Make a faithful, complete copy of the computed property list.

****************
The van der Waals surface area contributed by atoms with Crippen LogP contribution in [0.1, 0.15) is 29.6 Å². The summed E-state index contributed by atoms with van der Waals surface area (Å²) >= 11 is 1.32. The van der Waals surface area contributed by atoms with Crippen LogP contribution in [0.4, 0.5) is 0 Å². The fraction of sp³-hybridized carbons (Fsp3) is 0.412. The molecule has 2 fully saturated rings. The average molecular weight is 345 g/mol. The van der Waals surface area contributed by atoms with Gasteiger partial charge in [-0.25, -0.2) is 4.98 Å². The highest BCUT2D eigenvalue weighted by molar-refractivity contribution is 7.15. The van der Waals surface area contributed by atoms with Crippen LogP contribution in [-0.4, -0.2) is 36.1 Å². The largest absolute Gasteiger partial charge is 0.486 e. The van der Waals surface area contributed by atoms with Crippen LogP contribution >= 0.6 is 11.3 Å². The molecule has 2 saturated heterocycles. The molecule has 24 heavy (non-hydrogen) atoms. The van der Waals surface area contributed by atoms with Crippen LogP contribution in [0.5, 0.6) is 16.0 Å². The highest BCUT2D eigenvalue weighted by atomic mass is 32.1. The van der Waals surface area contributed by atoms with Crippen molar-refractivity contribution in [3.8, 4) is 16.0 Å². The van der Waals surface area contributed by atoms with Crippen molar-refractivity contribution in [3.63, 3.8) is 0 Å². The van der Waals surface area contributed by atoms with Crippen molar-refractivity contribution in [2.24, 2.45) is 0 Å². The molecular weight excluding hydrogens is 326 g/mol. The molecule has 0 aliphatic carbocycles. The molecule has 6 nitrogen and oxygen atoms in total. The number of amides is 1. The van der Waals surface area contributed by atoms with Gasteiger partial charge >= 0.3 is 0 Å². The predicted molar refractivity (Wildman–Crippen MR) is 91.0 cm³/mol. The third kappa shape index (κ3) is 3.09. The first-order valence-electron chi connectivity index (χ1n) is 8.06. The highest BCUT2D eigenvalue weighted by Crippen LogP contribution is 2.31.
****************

The van der Waals surface area contributed by atoms with Crippen LogP contribution in [0.1, 0.15) is 29.6 Å². The summed E-state index contributed by atoms with van der Waals surface area (Å²) >= 11 is 1.32. The van der Waals surface area contributed by atoms with Crippen LogP contribution in [0.4, 0.5) is 0 Å². The fraction of sp³-hybridized carbons (Fsp3) is 0.412. The molecule has 2 fully saturated rings. The average molecular weight is 345 g/mol. The van der Waals surface area contributed by atoms with Gasteiger partial charge in [-0.25, -0.2) is 4.98 Å². The highest BCUT2D eigenvalue weighted by molar-refractivity contribution is 7.15. The van der Waals surface area contributed by atoms with Crippen LogP contribution in [-0.4, -0.2) is 36.1 Å². The largest absolute Gasteiger partial charge is 0.486 e. The van der Waals surface area contributed by atoms with Crippen LogP contribution >= 0.6 is 11.3 Å². The molecule has 2 saturated heterocycles. The molecule has 24 heavy (non-hydrogen) atoms. The van der Waals surface area contributed by atoms with Crippen LogP contribution in [0.5, 0.6) is 16.0 Å². The highest BCUT2D eigenvalue weighted by atomic mass is 32.1. The van der Waals surface area contributed by atoms with Crippen molar-refractivity contribution in [3.8, 4) is 16.0 Å². The van der Waals surface area contributed by atoms with Crippen molar-refractivity contribution in [3.63, 3.8) is 0 Å². The van der Waals surface area contributed by atoms with Crippen molar-refractivity contribution in [2.24, 2.45) is 0 Å². The molecular weight excluding hydrogens is 326 g/mol. The molecule has 0 aliphatic carbocycles. The molecule has 6 nitrogen and oxygen atoms in total. The number of amides is 1. The van der Waals surface area contributed by atoms with Gasteiger partial charge >= 0.3 is 0 Å². The predicted molar refractivity (Wildman–Crippen MR) is 91.0 cm³/mol. The third kappa shape index (κ3) is 3.09. The first-order valence-electron chi connectivity index (χ1n) is 8.06. The highest BCUT2D eigenvalue weighted by Crippen LogP contribution is 2.31.